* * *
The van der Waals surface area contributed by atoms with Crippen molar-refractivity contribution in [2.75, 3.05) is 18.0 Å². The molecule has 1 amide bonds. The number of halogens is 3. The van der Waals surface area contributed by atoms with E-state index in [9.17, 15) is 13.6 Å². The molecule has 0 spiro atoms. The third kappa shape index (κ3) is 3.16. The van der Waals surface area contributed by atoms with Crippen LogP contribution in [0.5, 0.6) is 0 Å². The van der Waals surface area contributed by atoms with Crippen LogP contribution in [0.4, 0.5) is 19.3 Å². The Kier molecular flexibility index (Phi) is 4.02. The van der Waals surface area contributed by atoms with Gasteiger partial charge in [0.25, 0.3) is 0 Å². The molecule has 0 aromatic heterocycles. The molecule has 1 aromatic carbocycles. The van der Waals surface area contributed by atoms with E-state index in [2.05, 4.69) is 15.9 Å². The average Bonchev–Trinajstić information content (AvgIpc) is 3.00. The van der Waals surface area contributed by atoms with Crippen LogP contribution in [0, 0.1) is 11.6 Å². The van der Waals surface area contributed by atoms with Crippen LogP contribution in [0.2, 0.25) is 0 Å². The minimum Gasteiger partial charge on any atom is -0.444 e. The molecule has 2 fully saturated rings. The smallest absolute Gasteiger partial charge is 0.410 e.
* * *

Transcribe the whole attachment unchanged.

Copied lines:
The van der Waals surface area contributed by atoms with Crippen molar-refractivity contribution in [2.75, 3.05) is 18.0 Å². The molecule has 1 amide bonds. The number of halogens is 3. The van der Waals surface area contributed by atoms with E-state index in [9.17, 15) is 13.6 Å². The molecule has 0 spiro atoms. The third kappa shape index (κ3) is 3.16. The van der Waals surface area contributed by atoms with Crippen LogP contribution in [0.5, 0.6) is 0 Å². The van der Waals surface area contributed by atoms with Crippen LogP contribution in [0.4, 0.5) is 19.3 Å². The Kier molecular flexibility index (Phi) is 4.02. The van der Waals surface area contributed by atoms with Gasteiger partial charge in [0.25, 0.3) is 0 Å². The molecule has 0 aromatic heterocycles. The molecule has 1 aromatic carbocycles. The van der Waals surface area contributed by atoms with E-state index in [2.05, 4.69) is 15.9 Å². The average Bonchev–Trinajstić information content (AvgIpc) is 3.00. The van der Waals surface area contributed by atoms with Crippen LogP contribution in [0, 0.1) is 11.6 Å². The van der Waals surface area contributed by atoms with Crippen LogP contribution in [0.2, 0.25) is 0 Å². The minimum Gasteiger partial charge on any atom is -0.444 e. The molecule has 2 fully saturated rings. The smallest absolute Gasteiger partial charge is 0.410 e.